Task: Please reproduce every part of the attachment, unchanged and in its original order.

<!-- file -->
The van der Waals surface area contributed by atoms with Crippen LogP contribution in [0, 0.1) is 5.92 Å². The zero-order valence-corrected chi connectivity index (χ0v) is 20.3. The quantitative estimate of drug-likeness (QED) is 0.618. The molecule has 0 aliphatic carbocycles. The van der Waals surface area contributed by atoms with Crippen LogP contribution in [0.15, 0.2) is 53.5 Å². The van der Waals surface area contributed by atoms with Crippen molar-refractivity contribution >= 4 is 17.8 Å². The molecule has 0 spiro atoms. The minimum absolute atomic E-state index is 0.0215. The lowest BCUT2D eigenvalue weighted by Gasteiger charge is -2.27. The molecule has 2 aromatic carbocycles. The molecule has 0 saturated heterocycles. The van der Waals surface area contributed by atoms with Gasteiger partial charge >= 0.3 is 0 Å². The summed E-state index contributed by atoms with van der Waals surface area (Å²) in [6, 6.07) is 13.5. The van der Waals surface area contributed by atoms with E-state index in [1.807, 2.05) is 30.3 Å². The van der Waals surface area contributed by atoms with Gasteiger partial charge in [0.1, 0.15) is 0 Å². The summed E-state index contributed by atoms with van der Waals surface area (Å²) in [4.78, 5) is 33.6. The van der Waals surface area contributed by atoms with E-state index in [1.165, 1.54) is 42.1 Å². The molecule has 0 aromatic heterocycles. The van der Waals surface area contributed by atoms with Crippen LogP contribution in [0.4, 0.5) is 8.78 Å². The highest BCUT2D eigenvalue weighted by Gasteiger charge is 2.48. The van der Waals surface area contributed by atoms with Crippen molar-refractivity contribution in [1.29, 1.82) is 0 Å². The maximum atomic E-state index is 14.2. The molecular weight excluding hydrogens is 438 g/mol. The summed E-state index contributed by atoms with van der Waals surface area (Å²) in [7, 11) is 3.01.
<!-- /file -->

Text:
The van der Waals surface area contributed by atoms with Crippen LogP contribution in [0, 0.1) is 5.92 Å². The zero-order valence-corrected chi connectivity index (χ0v) is 20.3. The quantitative estimate of drug-likeness (QED) is 0.618. The molecule has 0 aliphatic carbocycles. The van der Waals surface area contributed by atoms with Crippen LogP contribution in [0.15, 0.2) is 53.5 Å². The van der Waals surface area contributed by atoms with Crippen molar-refractivity contribution >= 4 is 17.8 Å². The molecule has 0 spiro atoms. The minimum absolute atomic E-state index is 0.0215. The lowest BCUT2D eigenvalue weighted by Gasteiger charge is -2.27. The molecule has 2 aromatic carbocycles. The molecule has 0 saturated heterocycles. The van der Waals surface area contributed by atoms with Gasteiger partial charge >= 0.3 is 0 Å². The summed E-state index contributed by atoms with van der Waals surface area (Å²) in [6, 6.07) is 13.5. The van der Waals surface area contributed by atoms with E-state index in [1.807, 2.05) is 30.3 Å². The van der Waals surface area contributed by atoms with Gasteiger partial charge in [0.1, 0.15) is 0 Å². The summed E-state index contributed by atoms with van der Waals surface area (Å²) in [4.78, 5) is 33.6. The van der Waals surface area contributed by atoms with E-state index in [1.165, 1.54) is 42.1 Å². The molecule has 0 aromatic heterocycles. The van der Waals surface area contributed by atoms with Crippen LogP contribution in [0.4, 0.5) is 8.78 Å². The highest BCUT2D eigenvalue weighted by Gasteiger charge is 2.48. The van der Waals surface area contributed by atoms with Crippen molar-refractivity contribution in [1.29, 1.82) is 0 Å². The maximum atomic E-state index is 14.2. The molecular weight excluding hydrogens is 438 g/mol. The summed E-state index contributed by atoms with van der Waals surface area (Å²) in [7, 11) is 3.01.